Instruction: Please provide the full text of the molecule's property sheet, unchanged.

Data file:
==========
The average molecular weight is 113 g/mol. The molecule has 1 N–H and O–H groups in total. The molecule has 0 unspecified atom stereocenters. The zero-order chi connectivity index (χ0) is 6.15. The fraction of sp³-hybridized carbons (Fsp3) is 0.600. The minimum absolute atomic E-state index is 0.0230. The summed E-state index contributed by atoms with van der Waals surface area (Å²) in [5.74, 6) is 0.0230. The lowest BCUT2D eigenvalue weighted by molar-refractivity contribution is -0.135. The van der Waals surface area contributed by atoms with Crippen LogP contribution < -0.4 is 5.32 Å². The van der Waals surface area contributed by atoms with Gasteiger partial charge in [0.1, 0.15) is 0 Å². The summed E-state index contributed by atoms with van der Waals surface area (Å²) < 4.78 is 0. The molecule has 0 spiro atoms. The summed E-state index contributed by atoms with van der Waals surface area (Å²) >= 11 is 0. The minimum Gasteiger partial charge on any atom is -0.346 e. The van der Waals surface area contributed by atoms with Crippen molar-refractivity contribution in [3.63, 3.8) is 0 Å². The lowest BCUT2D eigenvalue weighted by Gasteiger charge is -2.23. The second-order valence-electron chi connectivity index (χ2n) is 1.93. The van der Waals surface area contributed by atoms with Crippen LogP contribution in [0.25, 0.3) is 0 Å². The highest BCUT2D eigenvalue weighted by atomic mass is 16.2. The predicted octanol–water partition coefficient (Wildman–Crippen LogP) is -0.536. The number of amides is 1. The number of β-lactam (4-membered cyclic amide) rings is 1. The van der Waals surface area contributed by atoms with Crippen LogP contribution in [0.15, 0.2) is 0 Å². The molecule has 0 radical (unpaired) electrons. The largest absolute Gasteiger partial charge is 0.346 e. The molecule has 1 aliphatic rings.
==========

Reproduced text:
The average molecular weight is 113 g/mol. The molecule has 1 N–H and O–H groups in total. The molecule has 0 unspecified atom stereocenters. The zero-order chi connectivity index (χ0) is 6.15. The fraction of sp³-hybridized carbons (Fsp3) is 0.600. The minimum absolute atomic E-state index is 0.0230. The summed E-state index contributed by atoms with van der Waals surface area (Å²) in [5.74, 6) is 0.0230. The lowest BCUT2D eigenvalue weighted by molar-refractivity contribution is -0.135. The van der Waals surface area contributed by atoms with Crippen LogP contribution < -0.4 is 5.32 Å². The van der Waals surface area contributed by atoms with Gasteiger partial charge in [0.1, 0.15) is 0 Å². The summed E-state index contributed by atoms with van der Waals surface area (Å²) < 4.78 is 0. The molecule has 0 spiro atoms. The summed E-state index contributed by atoms with van der Waals surface area (Å²) >= 11 is 0. The minimum Gasteiger partial charge on any atom is -0.346 e. The van der Waals surface area contributed by atoms with Crippen molar-refractivity contribution in [3.63, 3.8) is 0 Å². The lowest BCUT2D eigenvalue weighted by Gasteiger charge is -2.23. The second-order valence-electron chi connectivity index (χ2n) is 1.93. The van der Waals surface area contributed by atoms with Crippen LogP contribution in [0.25, 0.3) is 0 Å². The highest BCUT2D eigenvalue weighted by atomic mass is 16.2. The predicted octanol–water partition coefficient (Wildman–Crippen LogP) is -0.536. The number of amides is 1. The number of β-lactam (4-membered cyclic amide) rings is 1. The van der Waals surface area contributed by atoms with Crippen LogP contribution in [0.15, 0.2) is 0 Å². The molecule has 0 radical (unpaired) electrons. The largest absolute Gasteiger partial charge is 0.346 e. The molecule has 1 aliphatic rings.